If the ovaries are removed (oophorectomy) at the time of hysterectomy, surgical (or induced) menopause will occur, and menopausal symptoms will begin immediately after the procedure. The abrupt
menopause brought on by surgical removal of the ovaries often results in exaggerated and more severe
symptoms of menopause (such as hot flashes,
changes in sex drive, and mood changes) than when menopause occurs naturally.
If one or both ovaries are left intact and only the uterus is removed, the ovaries are still capable of hormone production. After a hysterectomy, a woman will not menstruate, but the ovaries may continue to produce hormones up until the normal time when menopause would normally occur, at which time a woman would experience the other (not associated with the cessation of menstruation) symptoms of menopause such as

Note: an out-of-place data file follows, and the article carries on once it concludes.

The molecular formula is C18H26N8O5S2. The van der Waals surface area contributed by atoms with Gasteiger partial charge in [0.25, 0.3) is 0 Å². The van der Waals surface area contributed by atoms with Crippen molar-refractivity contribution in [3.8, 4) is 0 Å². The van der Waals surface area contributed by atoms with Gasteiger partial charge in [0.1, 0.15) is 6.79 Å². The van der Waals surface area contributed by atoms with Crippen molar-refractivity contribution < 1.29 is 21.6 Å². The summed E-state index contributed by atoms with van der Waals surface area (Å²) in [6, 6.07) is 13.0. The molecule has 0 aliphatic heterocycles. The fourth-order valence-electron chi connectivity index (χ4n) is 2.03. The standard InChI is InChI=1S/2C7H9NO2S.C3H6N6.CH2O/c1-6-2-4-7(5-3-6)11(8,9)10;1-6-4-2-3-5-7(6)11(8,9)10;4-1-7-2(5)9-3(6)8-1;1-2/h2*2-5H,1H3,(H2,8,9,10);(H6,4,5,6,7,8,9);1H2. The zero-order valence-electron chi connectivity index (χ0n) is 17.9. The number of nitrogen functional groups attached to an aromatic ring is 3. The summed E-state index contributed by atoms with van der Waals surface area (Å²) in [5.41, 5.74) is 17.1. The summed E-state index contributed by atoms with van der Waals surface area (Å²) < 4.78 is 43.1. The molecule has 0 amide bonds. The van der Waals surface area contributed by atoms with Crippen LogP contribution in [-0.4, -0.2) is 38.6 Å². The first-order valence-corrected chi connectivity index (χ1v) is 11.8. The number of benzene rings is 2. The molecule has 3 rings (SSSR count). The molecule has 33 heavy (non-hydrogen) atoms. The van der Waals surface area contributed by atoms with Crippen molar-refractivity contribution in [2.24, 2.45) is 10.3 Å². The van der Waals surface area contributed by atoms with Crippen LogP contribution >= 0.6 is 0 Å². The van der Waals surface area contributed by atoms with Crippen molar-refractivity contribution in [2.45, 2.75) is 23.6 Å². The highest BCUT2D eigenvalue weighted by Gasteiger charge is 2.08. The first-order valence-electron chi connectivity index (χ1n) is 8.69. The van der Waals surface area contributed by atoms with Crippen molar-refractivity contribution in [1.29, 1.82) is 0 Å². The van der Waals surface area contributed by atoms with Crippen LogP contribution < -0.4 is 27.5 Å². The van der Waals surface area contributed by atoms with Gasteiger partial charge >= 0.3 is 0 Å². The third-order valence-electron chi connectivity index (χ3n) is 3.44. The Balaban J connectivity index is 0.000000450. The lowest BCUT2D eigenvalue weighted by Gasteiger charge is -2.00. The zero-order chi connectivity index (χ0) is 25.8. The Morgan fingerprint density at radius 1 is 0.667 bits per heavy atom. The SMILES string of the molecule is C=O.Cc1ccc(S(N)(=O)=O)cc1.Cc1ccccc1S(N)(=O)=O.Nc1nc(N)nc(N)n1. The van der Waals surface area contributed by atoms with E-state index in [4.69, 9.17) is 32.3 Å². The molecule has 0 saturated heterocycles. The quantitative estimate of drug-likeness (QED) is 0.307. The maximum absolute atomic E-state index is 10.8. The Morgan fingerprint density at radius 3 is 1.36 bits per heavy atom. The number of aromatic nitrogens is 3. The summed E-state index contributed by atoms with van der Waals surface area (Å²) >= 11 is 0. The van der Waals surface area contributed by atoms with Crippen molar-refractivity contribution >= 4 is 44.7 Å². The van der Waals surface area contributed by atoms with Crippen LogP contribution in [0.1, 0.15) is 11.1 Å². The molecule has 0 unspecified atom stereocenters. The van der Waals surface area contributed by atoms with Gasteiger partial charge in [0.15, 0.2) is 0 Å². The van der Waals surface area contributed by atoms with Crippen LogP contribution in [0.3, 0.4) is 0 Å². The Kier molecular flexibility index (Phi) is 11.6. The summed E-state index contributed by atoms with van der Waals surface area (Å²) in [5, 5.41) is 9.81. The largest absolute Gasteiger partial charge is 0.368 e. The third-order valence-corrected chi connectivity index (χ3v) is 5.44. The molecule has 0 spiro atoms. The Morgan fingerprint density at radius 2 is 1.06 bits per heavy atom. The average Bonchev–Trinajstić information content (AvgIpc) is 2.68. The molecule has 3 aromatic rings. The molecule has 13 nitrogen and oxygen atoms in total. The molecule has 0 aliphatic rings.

hot flashes and mood swings.
Another possibility is that ovarian failure will occur earlier than the expected time of menopause, as early as 1-2 years following the hysterectomy. If this happens, a woman may or may not experience symptoms such as hot flashes, mood swings, and changes in libido.
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Archived: March 20, 2014
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